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Texas police take Tesla to court

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Tesla is being sued by police in Texas

A group of law enforcement officials are suing the car company after a Model X on Autopilot crashed into five police officers.

It is the latest legal headache for the automaker as it seeks to roll out its controversial driver assistance software to more customers. And it comes as Tesla is facing renewed scrutiny over several crashes that have taken place involving Autopilot and emergency vehicles.

The crash took place February 27, 2021, in Splendora, a small town in Montgomery County in the eastern part of the state. According to the lawsuit, the Model X SUV crashed into several police officers while they were engaged in a traffic stop on the Eastex Freeway in Texas. “All were badly injured,” the lawsuit says.

Tesla is facing renewed scrutiny over several crashes that have taken place involving Autopilot and emergency vehicles

The police officers claim that “design and manufacturing defects known to Tesla” are responsible for the crash, as well as “Tesla’s unwillingness to admit or correct such defects.”

The plaintiffs argue that Tesla “failed to detect the officers’ cars or to function in any way to avoid or warn of the hazard and subsequent crash.”

The lawsuit cites several tweets by Tesla CEO Elon Musk commenting on crashes involving Autopilot or incidents of Tesla owners misusing the system as evidence that the company is aware of these defects and has failed to recall or correct them.

Anthony Lucas is reporter, presenter and social media producer with ticker News. Anthony holds a Bachelor of Professional Communication, with a major in Journalism from RMIT University as well as a Diploma of Arts and Entertainment journalism from Collarts. He’s previously worked for 9 News, ONE FM Radio and Southern Cross Austerio’s Hit Radio Network. 

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IRS to require facial recognition in order to file and pay taxes

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A major shake-up is coming to the way US citizens file their taxes

Citizens that file their taxes online tax will soon be required to submit a selfie to a third-party identity verification company using facial recognition tech in order to file their taxes or make IRS payments online.

According to Gizmodo, from this summer, online users with an IRS.gov account will no longer be able to log in with a simple username and password.

The new process will instead involve facial recognition. Users will need to provide a government identification document, a selfie, and copies of their bills to Virginian-based identity verification firm ID.me to confirm who they are.

That change, first noticed by Krebs on Security, marks a major shift for the IRS which previously allowed users to file their taxes without submitting personal biometric data.

Gizmodo reports that a statement from an IRS spokesperson said users can still receive basic information from the IRS website without logging in, however the representative added they would need to sign in through ID.me to make and view payments, access tax records, view or create payment plans, manage communications preference, or view tax authorisations.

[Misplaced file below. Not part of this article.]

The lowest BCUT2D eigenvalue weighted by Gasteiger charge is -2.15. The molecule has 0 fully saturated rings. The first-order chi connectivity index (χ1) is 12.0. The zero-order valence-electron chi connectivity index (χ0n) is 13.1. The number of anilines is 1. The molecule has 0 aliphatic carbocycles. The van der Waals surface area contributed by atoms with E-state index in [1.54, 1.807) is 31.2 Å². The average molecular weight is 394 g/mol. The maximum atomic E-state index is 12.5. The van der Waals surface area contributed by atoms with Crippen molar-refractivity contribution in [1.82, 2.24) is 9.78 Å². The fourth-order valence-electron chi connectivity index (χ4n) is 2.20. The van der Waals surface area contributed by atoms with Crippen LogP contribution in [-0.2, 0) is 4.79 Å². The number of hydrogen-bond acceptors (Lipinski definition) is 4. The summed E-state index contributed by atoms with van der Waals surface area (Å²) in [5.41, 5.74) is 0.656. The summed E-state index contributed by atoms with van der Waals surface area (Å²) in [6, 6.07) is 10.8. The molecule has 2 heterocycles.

Users attempting to log in to their accounts using ID.me will have to create an account with the company by uploading either a driver’s license, passport, or passport card.

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The international airlines suspending US flights

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Emirates has announced that it is suspending a majority of flights to the United States due to the planned launch of 5G

Flights are suspended to all destinations in the United States, except major cities including Los Angeles, New York and Washington.

Due to operational concerns associated with the planned deployment of 5G mobile network services in the US at certain airports

EMIRATES SAID in a memo to employees

Air India, All Nippon Airways, and Japan Airlines, have all suspended most routes to the United States as well.

This follows the world’s largest telecommunications company AT&T announcing it will delay the implementation of its 5G service at some airports in the United States.

This is all in response to CEOs of America’s largest airlines warning of a major disruption to travel and shipping if the service is rolled out. 

In an open letter, the executives call for 5G technology to be limited near US airports.

In the statement, the CEOs are requesting a limit on 5G within 2 miles of airport runways as defined by the FAA

It says “Immediate intervention is needed to avoid significant operational disruption to air passengers, shippers, supply chain and delivery of needed medical supplies”.

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Airline CEOs warn of major 5G disruption near airports

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CEO’s of America’s largest airlines are warning of a major disruption to travel and shipping

They’re calling for 5G technology to be limited near U.S airports

In an open letter also signed by shipping giants FedEec and UPS, the CEO’s wrote with urgency to request a limit on 5G within 2 miles of airport runways as defined by the FAA

The say that “Immediate intervention is needed to avoid significant operational disruption to air passengers, shippers, supply chain and delivery of needed medical supplies”

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